Friday, December 08, 2006
One pretty interesting thing about this new David Lynch movie is the fact that he's distributing the movie entirely on his own, with no help from a major or an independent distributor. He's been moving towards this for a while- his company has been releasing short films and his early works on DVD through his website- but I think it says a lot about why he makes movies in a way that is applicable to my struggle against the word 'pretentious'.
There are two basic views of movies: one holds that movies are a form of art and the other holds that they are an entertainment medium. For some reason, people have trouble seeing eye-to-eye on this issue. The 'art' people tend to see mainstream blockbusters as banal and unchallenging, and the 'entertainment' people see more personal and impressionistic films as being 'pretentious' and 'self-indulgent'. However, if you see movies as entertainment, you're not looking to be 'challenged' by something like Finding Nemo, and if you see films as art, you expect a film-maker like David Lynch to be 'indulging' his own artistic inclinations.
For me, I absolutely love Finding Nemo, and I absolutely love Eraserhead; but for very different reasons. Finding Nemo is an expertly-crafted work of entertainment that succeeds in being funny, exciting, heartwarming, and all of the other things that I look for in entertainment films. Eraserhead is a film that challenged how I understood movies. The first time that I saw it, I hated it, frankly. But, a month later, I was having nightmares about its deeply disturbing images. So, I re-watched it, and realized how much the imagery, and even the structure of the film works on a subconcscious level in imitation of nightmares. I have no idea how David Lynch found this stuff in his own subconscious and brought it into the light; but I appreciate the film in a very different way than I do a work of entertainment.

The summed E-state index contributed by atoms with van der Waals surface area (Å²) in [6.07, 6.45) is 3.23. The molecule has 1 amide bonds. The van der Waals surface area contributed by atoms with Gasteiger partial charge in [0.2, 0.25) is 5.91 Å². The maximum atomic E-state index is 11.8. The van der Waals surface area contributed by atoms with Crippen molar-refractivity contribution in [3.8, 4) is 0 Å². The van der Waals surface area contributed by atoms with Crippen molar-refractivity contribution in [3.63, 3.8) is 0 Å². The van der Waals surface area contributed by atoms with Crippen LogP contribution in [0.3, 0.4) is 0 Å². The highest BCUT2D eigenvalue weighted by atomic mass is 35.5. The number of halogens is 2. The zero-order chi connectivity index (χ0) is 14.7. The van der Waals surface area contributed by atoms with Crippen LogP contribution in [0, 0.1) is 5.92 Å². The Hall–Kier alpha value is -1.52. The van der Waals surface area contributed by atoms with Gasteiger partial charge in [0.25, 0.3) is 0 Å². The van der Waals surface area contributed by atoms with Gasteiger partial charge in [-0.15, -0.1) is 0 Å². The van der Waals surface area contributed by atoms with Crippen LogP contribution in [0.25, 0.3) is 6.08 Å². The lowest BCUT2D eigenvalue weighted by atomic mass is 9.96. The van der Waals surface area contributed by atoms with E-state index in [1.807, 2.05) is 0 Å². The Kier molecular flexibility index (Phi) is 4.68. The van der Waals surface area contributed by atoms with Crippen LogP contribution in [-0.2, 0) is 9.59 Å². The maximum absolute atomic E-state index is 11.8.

So, Eraserhead isn't exactly entertaining, and it's definitely not heartwarming! And Finding Nemo isn't intellectually and artistically challenging. But, they're both fantastic movies. And I think the 'art' camp and the 'entertainment' camp could learn to broaden their horizons a bit. There are so many great cultural productions out there, and one of the things I love about writers like Dargis or Roger Ebert is that they take films on their own terms. This is a skill.
As for the word 'self-indulgent', it just doesn't hold up in the case of films that weren't really made solely for the entertainment of the audience- to get the most butts in the seats as they say. And the word 'pretentious' doesn't work at all for David Lynch- his vision is not a pretense and it's not in imitation of anyone else. It's singular. For me, the ideal "David Lynch scene" takes place in a very beautiful and banal environment and, during the scene we discover that something is very horribly wrong. And when I see scenes like that in movies now, I think: "Wow, this is just like David Lynch". But, he's one of our great artists because of his singularity and fanatical devotion to his own obsessions, and for that, he should command our respect.
Wednesday, December 06, 2006